Exporters gain from lower sea freight rates

Updated: October 14, 2022 Source: China Daily
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A smart container terminal at Tianjin Port in North China's Tianjin on Jan 17, 2021. [Photo/Xinhua]

Lower sea freight rates will benefit China's export-oriented companies in the fourth quarter, which can be a practical driver to stimulate demand in the global market, said analysts and exporters.

These comments came after spot rates for container shipments from Shanghai plunged 10.6 percent to $2,399 per forty-foot equivalent unit (FEU) on Sept 30, which have shown a downward trend for 20 weeks on the route to the west coast of North America, according to the latest data released by the Shanghai Shipping Exchange.

On the route to Europe, spot rates waned by 6.7 percent to $2,950 per twenty-foot equivalent unit (TEU), which have continued a downward trend for 18 straight weeks.

Affected by factors such as the disruption by the COVID-19 pandemic, insufficient shipping capacity and global markets' soaring demand, the cost of a standard container from China to the United States west coast was around $20,000 in September last year.

Due to the launch of new container vessels and shipping companies' move to deploy more container carriers between China and the US, it is not surprising to see cargo rates falling, said Dong Liwan, a professor of shipping management at Shanghai Maritime University.

The lower shipping rates can help domestic companies ease the burden on logistics expenditures and cut goods' costs in many parts of the world, as freight rates represent a fairly large part of total costs — even more than the value of goods at times, said Lin Meng, director of the modern supply chain research institute under the Chinese Academy of International Trade and Economic Cooperation in Beijing.

Caused by growing inflationary pressure, high energy prices and excessive goods supplies, Lin said, demand from overseas consumers has shrunk since the beginning of this year.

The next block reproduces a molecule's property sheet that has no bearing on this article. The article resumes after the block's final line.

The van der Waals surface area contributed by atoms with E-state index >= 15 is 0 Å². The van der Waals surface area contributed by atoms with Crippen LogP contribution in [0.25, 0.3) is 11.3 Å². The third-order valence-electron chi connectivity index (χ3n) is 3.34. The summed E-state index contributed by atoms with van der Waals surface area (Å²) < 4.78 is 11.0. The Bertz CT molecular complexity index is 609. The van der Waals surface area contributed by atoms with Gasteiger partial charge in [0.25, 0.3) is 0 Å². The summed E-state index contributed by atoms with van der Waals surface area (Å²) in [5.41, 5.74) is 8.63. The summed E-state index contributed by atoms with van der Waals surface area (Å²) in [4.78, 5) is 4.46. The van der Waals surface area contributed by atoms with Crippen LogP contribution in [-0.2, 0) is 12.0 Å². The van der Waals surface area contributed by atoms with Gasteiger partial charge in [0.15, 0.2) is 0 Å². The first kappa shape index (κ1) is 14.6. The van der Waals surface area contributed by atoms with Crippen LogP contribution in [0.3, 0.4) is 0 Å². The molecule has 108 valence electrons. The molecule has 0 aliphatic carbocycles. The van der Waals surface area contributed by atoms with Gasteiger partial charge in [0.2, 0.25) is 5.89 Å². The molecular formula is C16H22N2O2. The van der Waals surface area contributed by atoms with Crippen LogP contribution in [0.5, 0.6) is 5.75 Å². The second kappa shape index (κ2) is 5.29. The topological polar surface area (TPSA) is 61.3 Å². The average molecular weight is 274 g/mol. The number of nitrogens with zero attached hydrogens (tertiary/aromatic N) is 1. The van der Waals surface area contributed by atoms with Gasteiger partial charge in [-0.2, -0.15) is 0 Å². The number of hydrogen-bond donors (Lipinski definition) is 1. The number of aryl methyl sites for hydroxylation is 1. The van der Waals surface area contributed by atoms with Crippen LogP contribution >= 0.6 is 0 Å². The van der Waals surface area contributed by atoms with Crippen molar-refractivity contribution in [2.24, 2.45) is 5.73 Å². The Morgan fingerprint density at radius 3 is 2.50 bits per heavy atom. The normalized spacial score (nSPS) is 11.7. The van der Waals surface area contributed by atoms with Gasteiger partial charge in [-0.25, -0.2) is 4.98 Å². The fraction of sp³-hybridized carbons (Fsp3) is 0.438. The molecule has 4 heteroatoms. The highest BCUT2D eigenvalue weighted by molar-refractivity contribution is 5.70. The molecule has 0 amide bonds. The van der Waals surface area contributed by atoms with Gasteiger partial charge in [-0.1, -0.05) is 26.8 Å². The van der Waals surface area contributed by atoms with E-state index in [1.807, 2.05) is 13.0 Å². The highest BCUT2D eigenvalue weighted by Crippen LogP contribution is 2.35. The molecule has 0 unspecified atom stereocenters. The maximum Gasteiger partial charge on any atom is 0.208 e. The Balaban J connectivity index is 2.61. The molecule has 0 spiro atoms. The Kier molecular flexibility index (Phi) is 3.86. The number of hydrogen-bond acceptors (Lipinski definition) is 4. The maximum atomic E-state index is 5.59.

With the gradual recovery of consumer confidence, the shipping market demand is likely to grow in the fourth quarter, which will help further improve overall market supply and demand relationship, said Chen Shuai, vice-president of COSCO Shipping Holdings Co Ltd, a subsidiary of State-owned China COSCO Shipping Corp Ltd.

Global demand is at a relatively low point for the year and is expected to rise as overseas businesses have been gradually destocking, according to a preliminary survey of the market released by COSCO Shipping Holdings.

Ruan Hongwei, an official from Yiwu Customs, a branch of Hangzhou Customs, said these market changes have not notably affected businesses in Yiwu, the world's largest small commodity distribution center in East China's Zhejiang province.

The city's exports soared 25.1 percent on a yearly basis to 279.11 billion yuan ($38.81 billion) in the first eight months, Customs data showed.

Because the dropping sea cargo rates have helped foreign buyers to cut the transportation costs under trade transactions settled with free on board (FOB) contracts, which relieve the seller of responsibility once the goods are shipped, many exporters in Yiwu found that export orders have increased since August, Ruan said.

Noting the challenges ahead, Huang Huigu, chairman of Guangzhou Kingsons Leather Products Co Ltd, said it is necessary to further expand the export market in the coming months. The company has been increasing the space of the cross-border e-commerce market to create more added value for its global customers, which rivals in Southeast Asian nations such as Vietnam and Indonesia are unable to offer.

Apart from spending more cash on product designs, the Guangdong province-based exporter has already begun to assist its overseas clients in promoting sales via reinforcing intellectual property protection measures, producing commercial videos and providing cross-border logistics services.

Since the global shipping market has turned from a seller's market into a buyer's market, Morten Juul, head of ocean management for the Asia-Pacific region at A.P. Moller-Maersk, a Danish shipping and logistics service provider, said the changes to the macroeconomic environment are accelerating the pace of market normalization and enabling ports to decongest, which in turn will put pressure on the value proposition offered by carriers.

Editor: Duan Jing